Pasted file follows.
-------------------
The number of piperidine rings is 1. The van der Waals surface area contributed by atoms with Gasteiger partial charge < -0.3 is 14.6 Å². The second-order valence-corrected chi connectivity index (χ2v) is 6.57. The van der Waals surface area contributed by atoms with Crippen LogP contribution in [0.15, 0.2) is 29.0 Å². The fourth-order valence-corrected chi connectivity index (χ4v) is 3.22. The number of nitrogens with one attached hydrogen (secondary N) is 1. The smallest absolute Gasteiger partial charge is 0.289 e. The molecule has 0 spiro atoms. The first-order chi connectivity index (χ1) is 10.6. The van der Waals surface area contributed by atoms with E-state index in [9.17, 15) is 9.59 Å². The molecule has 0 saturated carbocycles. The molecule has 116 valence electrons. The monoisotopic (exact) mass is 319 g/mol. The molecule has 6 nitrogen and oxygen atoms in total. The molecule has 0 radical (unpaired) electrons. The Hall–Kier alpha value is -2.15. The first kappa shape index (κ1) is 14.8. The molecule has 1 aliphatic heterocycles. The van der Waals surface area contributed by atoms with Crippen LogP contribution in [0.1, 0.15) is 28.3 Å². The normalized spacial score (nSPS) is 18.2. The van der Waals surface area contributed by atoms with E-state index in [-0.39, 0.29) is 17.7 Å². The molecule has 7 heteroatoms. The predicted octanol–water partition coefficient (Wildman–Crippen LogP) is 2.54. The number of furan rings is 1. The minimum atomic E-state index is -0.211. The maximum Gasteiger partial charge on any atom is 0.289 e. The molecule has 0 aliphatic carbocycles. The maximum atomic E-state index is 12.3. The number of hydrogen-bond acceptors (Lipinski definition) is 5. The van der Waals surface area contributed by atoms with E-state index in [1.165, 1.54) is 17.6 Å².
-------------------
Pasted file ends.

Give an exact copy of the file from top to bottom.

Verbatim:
The number of piperidine rings is 1. The van der Waals surface area contributed by atoms with Gasteiger partial charge < -0.3 is 14.6 Å². The second-order valence-corrected chi connectivity index (χ2v) is 6.57. The van der Waals surface area contributed by atoms with Crippen LogP contribution in [0.15, 0.2) is 29.0 Å². The fourth-order valence-corrected chi connectivity index (χ4v) is 3.22. The number of nitrogens with one attached hydrogen (secondary N) is 1. The smallest absolute Gasteiger partial charge is 0.289 e. The molecule has 0 spiro atoms. The first-order chi connectivity index (χ1) is 10.6. The van der Waals surface area contributed by atoms with E-state index in [9.17, 15) is 9.59 Å². The molecule has 0 saturated carbocycles. The molecule has 116 valence electrons. The monoisotopic (exact) mass is 319 g/mol. The molecule has 6 nitrogen and oxygen atoms in total. The molecule has 0 radical (unpaired) electrons. The Hall–Kier alpha value is -2.15. The first kappa shape index (κ1) is 14.8. The molecule has 1 aliphatic heterocycles. The van der Waals surface area contributed by atoms with Crippen LogP contribution in [0.1, 0.15) is 28.3 Å². The normalized spacial score (nSPS) is 18.2. The van der Waals surface area contributed by atoms with E-state index in [-0.39, 0.29) is 17.7 Å². The molecule has 7 heteroatoms. The predicted octanol–water partition coefficient (Wildman–Crippen LogP) is 2.54. The number of furan rings is 1. The minimum atomic E-state index is -0.211. The maximum Gasteiger partial charge on any atom is 0.289 e. The molecule has 0 aliphatic carbocycles. The maximum atomic E-state index is 12.3. The number of hydrogen-bond acceptors (Lipinski definition) is 5. The van der Waals surface area contributed by atoms with E-state index in [1.165, 1.54) is 17.6 Å².